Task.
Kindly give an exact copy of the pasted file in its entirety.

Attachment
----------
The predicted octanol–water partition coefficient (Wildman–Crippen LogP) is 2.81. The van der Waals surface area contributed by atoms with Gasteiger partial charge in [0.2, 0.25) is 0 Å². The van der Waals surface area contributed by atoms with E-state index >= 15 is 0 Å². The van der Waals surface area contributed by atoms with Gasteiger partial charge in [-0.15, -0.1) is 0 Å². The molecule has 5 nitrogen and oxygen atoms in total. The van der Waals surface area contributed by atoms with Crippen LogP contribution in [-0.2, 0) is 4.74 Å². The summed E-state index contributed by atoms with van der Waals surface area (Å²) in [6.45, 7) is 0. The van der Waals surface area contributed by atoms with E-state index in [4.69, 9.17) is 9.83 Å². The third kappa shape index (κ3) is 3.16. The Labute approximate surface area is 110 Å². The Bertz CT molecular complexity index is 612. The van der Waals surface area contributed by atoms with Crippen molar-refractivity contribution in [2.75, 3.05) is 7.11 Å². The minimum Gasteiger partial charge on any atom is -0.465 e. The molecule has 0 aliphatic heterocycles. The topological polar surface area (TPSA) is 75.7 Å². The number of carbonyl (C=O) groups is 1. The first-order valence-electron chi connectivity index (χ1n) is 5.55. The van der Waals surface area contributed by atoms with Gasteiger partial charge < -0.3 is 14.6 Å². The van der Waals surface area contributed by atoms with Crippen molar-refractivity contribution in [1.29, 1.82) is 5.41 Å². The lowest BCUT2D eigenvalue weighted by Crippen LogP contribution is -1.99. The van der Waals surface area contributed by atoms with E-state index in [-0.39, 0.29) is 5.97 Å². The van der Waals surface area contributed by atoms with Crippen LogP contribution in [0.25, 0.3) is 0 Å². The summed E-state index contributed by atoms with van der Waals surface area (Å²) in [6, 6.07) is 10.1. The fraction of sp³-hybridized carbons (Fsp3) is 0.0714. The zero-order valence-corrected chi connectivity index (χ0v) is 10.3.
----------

The predicted octanol–water partition coefficient (Wildman–Crippen LogP) is 2.81. The van der Waals surface area contributed by atoms with Gasteiger partial charge in [0.2, 0.25) is 0 Å². The van der Waals surface area contributed by atoms with E-state index >= 15 is 0 Å². The van der Waals surface area contributed by atoms with Gasteiger partial charge in [-0.15, -0.1) is 0 Å². The molecule has 5 nitrogen and oxygen atoms in total. The van der Waals surface area contributed by atoms with Crippen LogP contribution in [-0.2, 0) is 4.74 Å². The summed E-state index contributed by atoms with van der Waals surface area (Å²) in [6.45, 7) is 0. The van der Waals surface area contributed by atoms with E-state index in [4.69, 9.17) is 9.83 Å². The third kappa shape index (κ3) is 3.16. The Labute approximate surface area is 110 Å². The Bertz CT molecular complexity index is 612. The van der Waals surface area contributed by atoms with Crippen molar-refractivity contribution in [2.75, 3.05) is 7.11 Å². The minimum Gasteiger partial charge on any atom is -0.465 e. The molecule has 0 aliphatic heterocycles. The topological polar surface area (TPSA) is 75.7 Å². The number of carbonyl (C=O) groups is 1. The first-order valence-electron chi connectivity index (χ1n) is 5.55. The van der Waals surface area contributed by atoms with Gasteiger partial charge < -0.3 is 14.6 Å². The van der Waals surface area contributed by atoms with Crippen molar-refractivity contribution in [1.29, 1.82) is 5.41 Å². The lowest BCUT2D eigenvalue weighted by Crippen LogP contribution is -1.99. The van der Waals surface area contributed by atoms with E-state index in [-0.39, 0.29) is 5.97 Å². The van der Waals surface area contributed by atoms with Crippen LogP contribution in [0.25, 0.3) is 0 Å². The summed E-state index contributed by atoms with van der Waals surface area (Å²) in [6, 6.07) is 10.1. The fraction of sp³-hybridized carbons (Fsp3) is 0.0714. The zero-order valence-corrected chi connectivity index (χ0v) is 10.3.